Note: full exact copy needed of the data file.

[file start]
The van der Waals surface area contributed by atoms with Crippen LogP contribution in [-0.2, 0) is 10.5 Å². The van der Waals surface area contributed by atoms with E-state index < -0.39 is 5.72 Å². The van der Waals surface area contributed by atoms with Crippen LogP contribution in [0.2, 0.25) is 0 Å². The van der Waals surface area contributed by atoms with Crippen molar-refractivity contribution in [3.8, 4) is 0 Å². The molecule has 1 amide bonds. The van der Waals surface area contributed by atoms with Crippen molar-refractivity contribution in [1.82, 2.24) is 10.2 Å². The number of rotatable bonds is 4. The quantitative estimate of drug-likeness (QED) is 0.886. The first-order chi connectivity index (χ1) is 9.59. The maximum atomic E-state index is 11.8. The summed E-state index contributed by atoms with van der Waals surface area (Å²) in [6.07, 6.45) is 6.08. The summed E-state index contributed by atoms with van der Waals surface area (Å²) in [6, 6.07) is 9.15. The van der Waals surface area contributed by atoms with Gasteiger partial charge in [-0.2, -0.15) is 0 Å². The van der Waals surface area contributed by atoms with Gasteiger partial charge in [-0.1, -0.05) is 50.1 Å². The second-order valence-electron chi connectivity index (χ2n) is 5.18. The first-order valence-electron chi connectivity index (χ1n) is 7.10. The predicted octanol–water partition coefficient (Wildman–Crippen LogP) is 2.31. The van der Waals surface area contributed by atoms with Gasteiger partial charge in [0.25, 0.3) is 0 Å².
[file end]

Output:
The van der Waals surface area contributed by atoms with Crippen LogP contribution in [-0.2, 0) is 10.5 Å². The van der Waals surface area contributed by atoms with E-state index < -0.39 is 5.72 Å². The van der Waals surface area contributed by atoms with Crippen LogP contribution in [0.2, 0.25) is 0 Å². The van der Waals surface area contributed by atoms with Crippen molar-refractivity contribution in [3.8, 4) is 0 Å². The molecule has 1 amide bonds. The van der Waals surface area contributed by atoms with Crippen molar-refractivity contribution in [1.82, 2.24) is 10.2 Å². The number of rotatable bonds is 4. The quantitative estimate of drug-likeness (QED) is 0.886. The first-order chi connectivity index (χ1) is 9.59. The maximum atomic E-state index is 11.8. The summed E-state index contributed by atoms with van der Waals surface area (Å²) in [6.07, 6.45) is 6.08. The summed E-state index contributed by atoms with van der Waals surface area (Å²) in [6, 6.07) is 9.15. The van der Waals surface area contributed by atoms with Gasteiger partial charge in [-0.2, -0.15) is 0 Å². The van der Waals surface area contributed by atoms with Gasteiger partial charge in [-0.1, -0.05) is 50.1 Å². The second-order valence-electron chi connectivity index (χ2n) is 5.18. The first-order valence-electron chi connectivity index (χ1n) is 7.10. The predicted octanol–water partition coefficient (Wildman–Crippen LogP) is 2.31. The van der Waals surface area contributed by atoms with Gasteiger partial charge in [0.25, 0.3) is 0 Å².